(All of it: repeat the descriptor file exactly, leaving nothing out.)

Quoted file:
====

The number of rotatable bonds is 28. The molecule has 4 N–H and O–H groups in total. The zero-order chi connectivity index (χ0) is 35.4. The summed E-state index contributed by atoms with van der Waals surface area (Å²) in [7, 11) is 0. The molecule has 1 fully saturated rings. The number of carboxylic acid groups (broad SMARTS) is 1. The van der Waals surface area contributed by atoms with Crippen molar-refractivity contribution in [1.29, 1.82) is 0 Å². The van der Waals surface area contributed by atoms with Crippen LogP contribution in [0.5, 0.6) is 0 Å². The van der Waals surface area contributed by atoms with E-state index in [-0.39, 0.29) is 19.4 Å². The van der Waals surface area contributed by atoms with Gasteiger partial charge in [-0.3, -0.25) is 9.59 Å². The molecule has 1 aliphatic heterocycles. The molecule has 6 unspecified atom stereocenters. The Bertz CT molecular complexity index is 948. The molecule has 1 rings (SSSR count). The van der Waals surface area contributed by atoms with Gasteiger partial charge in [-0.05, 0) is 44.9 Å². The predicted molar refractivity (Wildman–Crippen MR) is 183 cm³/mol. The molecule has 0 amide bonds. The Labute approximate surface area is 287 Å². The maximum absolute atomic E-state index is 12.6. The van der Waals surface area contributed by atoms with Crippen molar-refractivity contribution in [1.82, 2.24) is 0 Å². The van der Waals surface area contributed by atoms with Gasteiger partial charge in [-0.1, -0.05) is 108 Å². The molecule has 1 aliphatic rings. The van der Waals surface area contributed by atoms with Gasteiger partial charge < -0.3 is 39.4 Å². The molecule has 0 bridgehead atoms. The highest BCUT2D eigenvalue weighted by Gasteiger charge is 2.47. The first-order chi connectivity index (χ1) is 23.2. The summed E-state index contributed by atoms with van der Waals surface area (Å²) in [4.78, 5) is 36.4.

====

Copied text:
The number of rotatable bonds is 28. The molecule has 4 N–H and O–H groups in total. The zero-order chi connectivity index (χ0) is 35.4. The summed E-state index contributed by atoms with van der Waals surface area (Å²) in [7, 11) is 0. The molecule has 1 fully saturated rings. The number of carboxylic acid groups (broad SMARTS) is 1. The van der Waals surface area contributed by atoms with Crippen molar-refractivity contribution in [1.29, 1.82) is 0 Å². The van der Waals surface area contributed by atoms with Crippen LogP contribution in [0.5, 0.6) is 0 Å². The van der Waals surface area contributed by atoms with E-state index in [-0.39, 0.29) is 19.4 Å². The van der Waals surface area contributed by atoms with Gasteiger partial charge in [-0.3, -0.25) is 9.59 Å². The molecule has 1 aliphatic heterocycles. The molecule has 6 unspecified atom stereocenters. The Bertz CT molecular complexity index is 948. The molecule has 1 rings (SSSR count). The van der Waals surface area contributed by atoms with Gasteiger partial charge in [-0.05, 0) is 44.9 Å². The predicted molar refractivity (Wildman–Crippen MR) is 183 cm³/mol. The molecule has 0 amide bonds. The Labute approximate surface area is 287 Å². The maximum absolute atomic E-state index is 12.6. The van der Waals surface area contributed by atoms with Crippen molar-refractivity contribution in [1.82, 2.24) is 0 Å². The van der Waals surface area contributed by atoms with Gasteiger partial charge in [-0.1, -0.05) is 108 Å². The molecule has 1 aliphatic rings. The van der Waals surface area contributed by atoms with Gasteiger partial charge < -0.3 is 39.4 Å². The molecule has 0 bridgehead atoms. The highest BCUT2D eigenvalue weighted by Gasteiger charge is 2.47. The first-order chi connectivity index (χ1) is 23.2. The summed E-state index contributed by atoms with van der Waals surface area (Å²) in [4.78, 5) is 36.4.